I know there is a thread on the Forum about unusual sightings, but I feel my special experience could somehow justify its own thread.
Having grown up on the front stoep of the Kruger (Phalaborwa), its only natural that I have had more trips into the Park than I can remember. All I can say is that each and everyone was a real special occasion, a real treat, even if the midsummer heat was a bit of a problem in the 60's and 70's - air-cons in cars were unheard of back then!
It was a Sunday in the early 70's, and my old man thought it would be a good idea to take a drive to Olifants camp for lunch. My mum had to work, and did not come with us.
After a pretty uneventful couple of hours on the road to Letaba, my dad turned into the S69 loop. As we approached the first dip through the river, we noticed a car parked in the river bed. Driving slowly up to the car, we all had a good look around, but saw nothing. My dad then asked the driver of the other car what he had seen, and we were told to be patient as the object of interest would be back soon.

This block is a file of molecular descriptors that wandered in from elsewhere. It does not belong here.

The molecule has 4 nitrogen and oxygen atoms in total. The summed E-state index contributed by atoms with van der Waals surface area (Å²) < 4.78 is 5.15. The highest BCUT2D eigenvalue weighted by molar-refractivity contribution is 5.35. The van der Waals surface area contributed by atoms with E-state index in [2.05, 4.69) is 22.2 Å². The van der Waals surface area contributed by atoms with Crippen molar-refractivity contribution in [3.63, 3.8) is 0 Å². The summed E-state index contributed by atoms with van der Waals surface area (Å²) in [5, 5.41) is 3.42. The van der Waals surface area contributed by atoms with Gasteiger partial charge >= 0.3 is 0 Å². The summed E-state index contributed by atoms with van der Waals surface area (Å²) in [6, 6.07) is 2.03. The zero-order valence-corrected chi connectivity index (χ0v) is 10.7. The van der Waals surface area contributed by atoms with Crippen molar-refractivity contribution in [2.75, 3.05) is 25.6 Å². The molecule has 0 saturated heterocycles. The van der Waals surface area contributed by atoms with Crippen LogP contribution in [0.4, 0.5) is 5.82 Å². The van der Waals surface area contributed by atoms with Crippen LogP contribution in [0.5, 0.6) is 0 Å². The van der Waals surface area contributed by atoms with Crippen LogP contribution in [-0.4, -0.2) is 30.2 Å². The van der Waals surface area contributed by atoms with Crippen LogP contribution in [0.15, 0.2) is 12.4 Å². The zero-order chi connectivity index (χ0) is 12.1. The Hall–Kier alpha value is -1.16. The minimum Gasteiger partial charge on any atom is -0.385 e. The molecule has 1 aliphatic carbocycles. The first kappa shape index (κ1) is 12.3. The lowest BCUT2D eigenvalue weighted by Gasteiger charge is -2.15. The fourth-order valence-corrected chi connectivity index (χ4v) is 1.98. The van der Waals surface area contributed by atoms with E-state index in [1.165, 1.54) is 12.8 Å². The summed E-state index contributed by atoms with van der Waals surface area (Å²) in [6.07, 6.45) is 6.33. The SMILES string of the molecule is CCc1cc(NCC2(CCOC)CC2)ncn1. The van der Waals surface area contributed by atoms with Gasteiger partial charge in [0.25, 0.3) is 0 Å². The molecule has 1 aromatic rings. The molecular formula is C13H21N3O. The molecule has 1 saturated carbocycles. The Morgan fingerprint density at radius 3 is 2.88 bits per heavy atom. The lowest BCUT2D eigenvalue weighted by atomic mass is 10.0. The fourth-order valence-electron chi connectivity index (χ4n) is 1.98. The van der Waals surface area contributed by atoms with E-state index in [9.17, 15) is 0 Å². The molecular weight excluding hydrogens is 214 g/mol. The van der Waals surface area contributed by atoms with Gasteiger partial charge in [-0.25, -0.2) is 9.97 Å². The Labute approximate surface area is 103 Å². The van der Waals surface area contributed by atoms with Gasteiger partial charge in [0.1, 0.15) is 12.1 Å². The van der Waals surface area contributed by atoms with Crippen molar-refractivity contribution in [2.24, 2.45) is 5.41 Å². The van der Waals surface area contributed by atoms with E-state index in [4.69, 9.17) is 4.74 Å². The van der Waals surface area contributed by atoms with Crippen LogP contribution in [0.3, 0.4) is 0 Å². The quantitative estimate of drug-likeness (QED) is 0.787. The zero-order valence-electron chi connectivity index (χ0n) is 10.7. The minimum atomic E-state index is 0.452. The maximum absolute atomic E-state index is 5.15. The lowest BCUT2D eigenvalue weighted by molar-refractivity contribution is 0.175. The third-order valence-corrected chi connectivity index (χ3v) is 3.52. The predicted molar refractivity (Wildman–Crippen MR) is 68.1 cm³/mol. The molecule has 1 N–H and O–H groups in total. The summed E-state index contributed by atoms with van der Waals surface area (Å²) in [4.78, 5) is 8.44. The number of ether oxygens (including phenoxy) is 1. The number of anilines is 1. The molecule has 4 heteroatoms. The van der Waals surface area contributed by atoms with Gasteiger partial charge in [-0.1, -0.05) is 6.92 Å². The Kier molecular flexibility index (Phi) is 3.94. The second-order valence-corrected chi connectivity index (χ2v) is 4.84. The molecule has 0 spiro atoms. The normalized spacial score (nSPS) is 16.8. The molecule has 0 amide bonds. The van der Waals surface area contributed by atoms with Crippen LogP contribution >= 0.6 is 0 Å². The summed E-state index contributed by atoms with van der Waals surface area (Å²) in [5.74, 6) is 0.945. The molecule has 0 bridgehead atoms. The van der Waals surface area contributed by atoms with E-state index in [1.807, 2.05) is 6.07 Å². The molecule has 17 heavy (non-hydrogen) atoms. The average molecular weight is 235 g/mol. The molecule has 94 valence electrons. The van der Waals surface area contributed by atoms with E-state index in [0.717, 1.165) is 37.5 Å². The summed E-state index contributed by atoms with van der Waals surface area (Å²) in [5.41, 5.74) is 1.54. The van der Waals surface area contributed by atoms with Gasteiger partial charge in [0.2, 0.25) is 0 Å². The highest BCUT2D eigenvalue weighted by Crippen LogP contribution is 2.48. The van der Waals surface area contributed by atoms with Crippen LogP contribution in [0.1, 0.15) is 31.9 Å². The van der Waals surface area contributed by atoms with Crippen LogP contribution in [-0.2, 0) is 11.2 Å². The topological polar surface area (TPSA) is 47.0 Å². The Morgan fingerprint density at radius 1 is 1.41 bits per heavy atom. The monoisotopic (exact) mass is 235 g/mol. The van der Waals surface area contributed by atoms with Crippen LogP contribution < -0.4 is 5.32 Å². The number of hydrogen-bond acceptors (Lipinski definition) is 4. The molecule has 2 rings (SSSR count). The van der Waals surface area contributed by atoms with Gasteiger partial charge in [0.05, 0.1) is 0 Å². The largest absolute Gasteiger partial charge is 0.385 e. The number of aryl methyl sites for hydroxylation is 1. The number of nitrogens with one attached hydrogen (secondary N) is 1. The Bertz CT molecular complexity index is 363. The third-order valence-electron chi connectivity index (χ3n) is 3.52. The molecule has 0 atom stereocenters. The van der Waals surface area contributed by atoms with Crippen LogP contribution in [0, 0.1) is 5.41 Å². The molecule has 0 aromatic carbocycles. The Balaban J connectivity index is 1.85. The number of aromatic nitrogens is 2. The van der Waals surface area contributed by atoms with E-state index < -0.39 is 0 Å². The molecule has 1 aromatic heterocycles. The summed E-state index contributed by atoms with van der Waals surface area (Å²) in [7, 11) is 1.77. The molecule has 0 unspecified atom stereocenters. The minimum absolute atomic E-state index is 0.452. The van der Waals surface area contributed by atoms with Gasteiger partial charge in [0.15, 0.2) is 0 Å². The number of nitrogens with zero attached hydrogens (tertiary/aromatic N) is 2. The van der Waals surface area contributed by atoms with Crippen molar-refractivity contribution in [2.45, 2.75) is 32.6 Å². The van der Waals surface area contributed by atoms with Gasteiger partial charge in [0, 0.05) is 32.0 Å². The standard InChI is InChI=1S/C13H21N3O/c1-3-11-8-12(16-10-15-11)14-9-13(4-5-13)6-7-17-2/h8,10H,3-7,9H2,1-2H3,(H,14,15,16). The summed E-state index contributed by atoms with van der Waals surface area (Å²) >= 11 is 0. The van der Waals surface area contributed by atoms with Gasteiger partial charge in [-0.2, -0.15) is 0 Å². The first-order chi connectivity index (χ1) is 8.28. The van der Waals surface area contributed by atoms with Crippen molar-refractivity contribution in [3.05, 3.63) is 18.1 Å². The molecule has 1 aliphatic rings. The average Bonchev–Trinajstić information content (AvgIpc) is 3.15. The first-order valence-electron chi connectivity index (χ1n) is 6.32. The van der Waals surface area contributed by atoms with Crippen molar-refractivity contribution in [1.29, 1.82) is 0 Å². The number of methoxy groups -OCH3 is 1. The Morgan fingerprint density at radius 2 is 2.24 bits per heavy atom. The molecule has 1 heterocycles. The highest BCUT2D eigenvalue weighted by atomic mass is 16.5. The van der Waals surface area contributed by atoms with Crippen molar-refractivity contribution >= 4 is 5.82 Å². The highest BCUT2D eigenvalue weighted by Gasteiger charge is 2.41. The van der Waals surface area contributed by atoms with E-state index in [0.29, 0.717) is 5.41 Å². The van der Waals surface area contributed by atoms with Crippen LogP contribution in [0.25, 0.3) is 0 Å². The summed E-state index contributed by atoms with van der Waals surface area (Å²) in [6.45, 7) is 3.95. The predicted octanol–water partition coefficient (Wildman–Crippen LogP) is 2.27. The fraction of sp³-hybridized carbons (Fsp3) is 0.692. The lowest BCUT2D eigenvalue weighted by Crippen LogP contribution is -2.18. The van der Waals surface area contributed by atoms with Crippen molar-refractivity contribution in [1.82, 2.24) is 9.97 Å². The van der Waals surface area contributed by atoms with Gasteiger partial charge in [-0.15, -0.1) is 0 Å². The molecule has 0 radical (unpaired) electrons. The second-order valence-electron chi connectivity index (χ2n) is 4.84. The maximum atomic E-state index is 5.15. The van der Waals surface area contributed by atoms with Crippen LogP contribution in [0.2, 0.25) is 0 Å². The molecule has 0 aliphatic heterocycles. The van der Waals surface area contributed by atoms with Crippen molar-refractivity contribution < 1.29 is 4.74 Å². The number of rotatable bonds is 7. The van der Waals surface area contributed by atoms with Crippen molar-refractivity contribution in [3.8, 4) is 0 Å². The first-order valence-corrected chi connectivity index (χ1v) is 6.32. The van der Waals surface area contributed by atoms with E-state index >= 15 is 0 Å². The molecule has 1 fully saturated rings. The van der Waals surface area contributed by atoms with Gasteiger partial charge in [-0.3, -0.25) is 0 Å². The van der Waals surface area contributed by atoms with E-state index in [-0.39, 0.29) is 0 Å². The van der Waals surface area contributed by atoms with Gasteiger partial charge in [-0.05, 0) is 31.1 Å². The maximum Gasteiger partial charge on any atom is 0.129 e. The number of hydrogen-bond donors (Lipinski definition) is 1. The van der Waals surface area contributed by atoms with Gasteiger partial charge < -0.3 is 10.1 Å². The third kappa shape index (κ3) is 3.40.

Sure enough, about 3 minutes later a youngish (teenager?) baboon came down from the opposite river bank, and plonked himself down on the rocks about 10m from the two cars. He then made a great spectacle of showing us his prize, a very small leopard cub. He "mothered" it as best he could, but obviously the cub was not at all happy and make this pretty obvious to everyone within hearing distance.
The baboon was pretty nervous (I would also be If I had stolen a leopard's kid) and after about 10 minutes he decided that the show was over. He simply turned around and went back to the river bank to the safety of his troop. We stayed on for some considerable time, but that was it - he didn't come back for a curtain call.
My dad took a number of photos, but due to the special nature of the sighting he got the exposure totally wrong
- with the old telephoto lenses, one had to open the aperture to get enough light into the viewfinder to focus, and then close it again to the correct value before pressing the shutter. Of course my dad in his nervousness forgot to close the aperture ring, and the shots were all overexposed by some 3 to 4 stops.
I've scanned the prints of the old photos I've got - had to doctor them a bit to correct the effects of overexposure and the discoloured aging photo paper.
BTW - the driver of the other car also made a number of good quality
photographs and sold them to a local magazine if I remember correctly - possibly even made it into the Custos magazine of the time.
Cheers till next time